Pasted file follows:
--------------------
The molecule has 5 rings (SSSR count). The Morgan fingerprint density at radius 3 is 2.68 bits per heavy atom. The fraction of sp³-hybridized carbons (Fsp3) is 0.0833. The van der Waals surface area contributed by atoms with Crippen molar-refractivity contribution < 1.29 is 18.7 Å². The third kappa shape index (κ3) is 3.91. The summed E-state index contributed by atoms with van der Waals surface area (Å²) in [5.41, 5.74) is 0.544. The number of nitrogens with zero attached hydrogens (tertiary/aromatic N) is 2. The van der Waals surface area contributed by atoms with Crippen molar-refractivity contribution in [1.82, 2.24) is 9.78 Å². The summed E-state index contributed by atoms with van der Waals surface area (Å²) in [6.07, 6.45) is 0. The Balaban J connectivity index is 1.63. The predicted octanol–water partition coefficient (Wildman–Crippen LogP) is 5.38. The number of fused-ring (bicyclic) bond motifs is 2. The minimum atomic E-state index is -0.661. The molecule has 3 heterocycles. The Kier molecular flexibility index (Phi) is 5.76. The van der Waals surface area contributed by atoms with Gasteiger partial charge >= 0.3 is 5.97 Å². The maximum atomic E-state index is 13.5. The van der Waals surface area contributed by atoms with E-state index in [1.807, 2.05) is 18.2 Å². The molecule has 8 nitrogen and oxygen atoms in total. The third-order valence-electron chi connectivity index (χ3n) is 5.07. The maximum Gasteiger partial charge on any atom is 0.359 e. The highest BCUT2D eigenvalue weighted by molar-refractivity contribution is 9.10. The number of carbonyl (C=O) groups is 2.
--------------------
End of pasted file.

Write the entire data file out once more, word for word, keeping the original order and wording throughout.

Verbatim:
The molecule has 5 rings (SSSR count). The Morgan fingerprint density at radius 3 is 2.68 bits per heavy atom. The fraction of sp³-hybridized carbons (Fsp3) is 0.0833. The van der Waals surface area contributed by atoms with Crippen molar-refractivity contribution < 1.29 is 18.7 Å². The third kappa shape index (κ3) is 3.91. The summed E-state index contributed by atoms with van der Waals surface area (Å²) in [5.41, 5.74) is 0.544. The number of nitrogens with zero attached hydrogens (tertiary/aromatic N) is 2. The van der Waals surface area contributed by atoms with Crippen molar-refractivity contribution in [1.82, 2.24) is 9.78 Å². The summed E-state index contributed by atoms with van der Waals surface area (Å²) in [6.07, 6.45) is 0. The Balaban J connectivity index is 1.63. The predicted octanol–water partition coefficient (Wildman–Crippen LogP) is 5.38. The number of fused-ring (bicyclic) bond motifs is 2. The minimum atomic E-state index is -0.661. The molecule has 3 heterocycles. The Kier molecular flexibility index (Phi) is 5.76. The van der Waals surface area contributed by atoms with Gasteiger partial charge >= 0.3 is 5.97 Å². The maximum atomic E-state index is 13.5. The van der Waals surface area contributed by atoms with E-state index in [1.807, 2.05) is 18.2 Å². The molecule has 8 nitrogen and oxygen atoms in total. The third-order valence-electron chi connectivity index (χ3n) is 5.07. The maximum Gasteiger partial charge on any atom is 0.359 e. The highest BCUT2D eigenvalue weighted by molar-refractivity contribution is 9.10. The number of carbonyl (C=O) groups is 2.